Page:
"Superhero Project" has reached more than 900 families of children with disabilities and illnesses

Aqua Girl, inspired by A. (age 11) and designed by Regina Flath [Superhero Project]
Aqua Girl, inspired by A. (age 11) and designed by Regina Flath [Superhero Project]
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In 2017, Lisa Kollins, an administrator for Case Western Reserve University at the time, created The Superhero Project. It was essentially a side job, with families of youth with complex medical needs, disabilities and serious illnesses being interviewed, and working with an artist who turns those ideas into a superhero alter ego. The idea was to help children see their greatest strengths, while also building courage, and resilience. 

Over the last five years, the project has grown to include 900 kids taking part in the program, going beyond Northeast Ohio to several other countries, and going beyond critical illnesses to also include children in the foster care system, and children who have experienced trauma, or major change. In December 2021, Lisa became the fulltime executive director, and the organization became an official nonprofit.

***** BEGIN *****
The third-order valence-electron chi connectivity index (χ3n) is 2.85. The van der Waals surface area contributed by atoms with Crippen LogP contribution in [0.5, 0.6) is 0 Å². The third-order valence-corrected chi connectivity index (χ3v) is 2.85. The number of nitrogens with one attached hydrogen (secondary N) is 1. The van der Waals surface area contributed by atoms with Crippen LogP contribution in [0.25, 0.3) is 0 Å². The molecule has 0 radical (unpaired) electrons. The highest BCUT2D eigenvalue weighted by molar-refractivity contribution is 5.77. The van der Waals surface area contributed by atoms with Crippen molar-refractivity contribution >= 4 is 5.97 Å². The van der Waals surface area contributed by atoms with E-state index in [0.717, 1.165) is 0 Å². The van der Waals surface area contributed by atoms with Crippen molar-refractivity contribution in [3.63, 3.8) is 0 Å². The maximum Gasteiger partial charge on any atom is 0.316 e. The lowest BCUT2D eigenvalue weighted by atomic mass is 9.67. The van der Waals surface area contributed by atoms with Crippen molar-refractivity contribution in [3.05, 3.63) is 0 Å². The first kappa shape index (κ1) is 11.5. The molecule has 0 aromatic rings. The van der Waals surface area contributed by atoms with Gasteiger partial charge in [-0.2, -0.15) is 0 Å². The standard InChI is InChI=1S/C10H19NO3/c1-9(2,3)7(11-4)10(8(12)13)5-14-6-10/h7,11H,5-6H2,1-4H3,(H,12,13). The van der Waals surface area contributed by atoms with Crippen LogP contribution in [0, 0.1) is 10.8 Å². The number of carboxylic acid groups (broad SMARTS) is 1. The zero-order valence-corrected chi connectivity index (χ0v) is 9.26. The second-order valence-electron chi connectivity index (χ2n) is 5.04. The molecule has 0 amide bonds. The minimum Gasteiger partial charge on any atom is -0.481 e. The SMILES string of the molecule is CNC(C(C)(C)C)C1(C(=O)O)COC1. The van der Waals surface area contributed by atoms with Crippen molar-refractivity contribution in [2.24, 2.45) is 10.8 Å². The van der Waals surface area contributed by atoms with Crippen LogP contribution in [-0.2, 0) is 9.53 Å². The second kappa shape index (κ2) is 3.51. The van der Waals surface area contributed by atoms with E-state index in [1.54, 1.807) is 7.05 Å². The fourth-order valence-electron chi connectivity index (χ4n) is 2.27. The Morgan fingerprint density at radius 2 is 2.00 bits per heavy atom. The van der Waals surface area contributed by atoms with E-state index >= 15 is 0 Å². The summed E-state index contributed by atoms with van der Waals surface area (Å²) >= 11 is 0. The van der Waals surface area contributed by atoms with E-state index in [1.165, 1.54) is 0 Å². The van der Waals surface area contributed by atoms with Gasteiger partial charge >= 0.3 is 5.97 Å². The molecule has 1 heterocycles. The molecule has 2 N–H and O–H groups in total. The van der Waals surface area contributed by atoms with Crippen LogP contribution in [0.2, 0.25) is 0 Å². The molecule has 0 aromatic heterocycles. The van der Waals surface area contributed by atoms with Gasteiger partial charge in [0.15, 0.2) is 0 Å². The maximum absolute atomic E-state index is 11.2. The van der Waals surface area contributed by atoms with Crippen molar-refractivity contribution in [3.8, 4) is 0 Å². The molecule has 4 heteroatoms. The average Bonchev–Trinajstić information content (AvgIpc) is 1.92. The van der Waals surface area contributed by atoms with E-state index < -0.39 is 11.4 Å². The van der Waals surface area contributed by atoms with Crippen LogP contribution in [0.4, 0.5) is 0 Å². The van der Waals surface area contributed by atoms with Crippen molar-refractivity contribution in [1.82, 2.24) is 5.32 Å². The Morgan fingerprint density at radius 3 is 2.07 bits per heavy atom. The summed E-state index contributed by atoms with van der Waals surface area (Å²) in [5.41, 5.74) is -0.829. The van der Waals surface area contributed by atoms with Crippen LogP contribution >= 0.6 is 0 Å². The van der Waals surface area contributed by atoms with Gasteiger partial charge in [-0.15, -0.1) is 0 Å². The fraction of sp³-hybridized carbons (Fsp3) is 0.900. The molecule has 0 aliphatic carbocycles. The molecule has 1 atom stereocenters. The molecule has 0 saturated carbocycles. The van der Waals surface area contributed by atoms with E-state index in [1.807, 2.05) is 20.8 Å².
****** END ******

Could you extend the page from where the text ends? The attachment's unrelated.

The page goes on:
We're going to start today's "Sound of Ideas" by learning more about the impact of the Superhero Project, by hearing from the founder, as well as a parent and an artist. 

Later this hour, we'll preview a local film in the Cleveland International Film Festival called "100th and Cedar," which takes place in the Fairfax neighborhood. And, we'll unveil this year's winners of the annual Anisfield-Wolf Book Awards. 

Guests: 

-Lisa Kollins, Founder & Executive Director, The Superhero Project 
-Regina Flath, Art Director and Book Designer 
-Salina Miller, Author, and Founder and Director, Mother 2 Mother
-Carolyn Greene, Community Healthcare Worker 
-Carl Kriss, Director, "100th and Cedar"
-David C. Barnett, Senior Arts Producer, Ideastream Public Media 
-Karen Long, Manager, Anisfield-Wolf Book Awards

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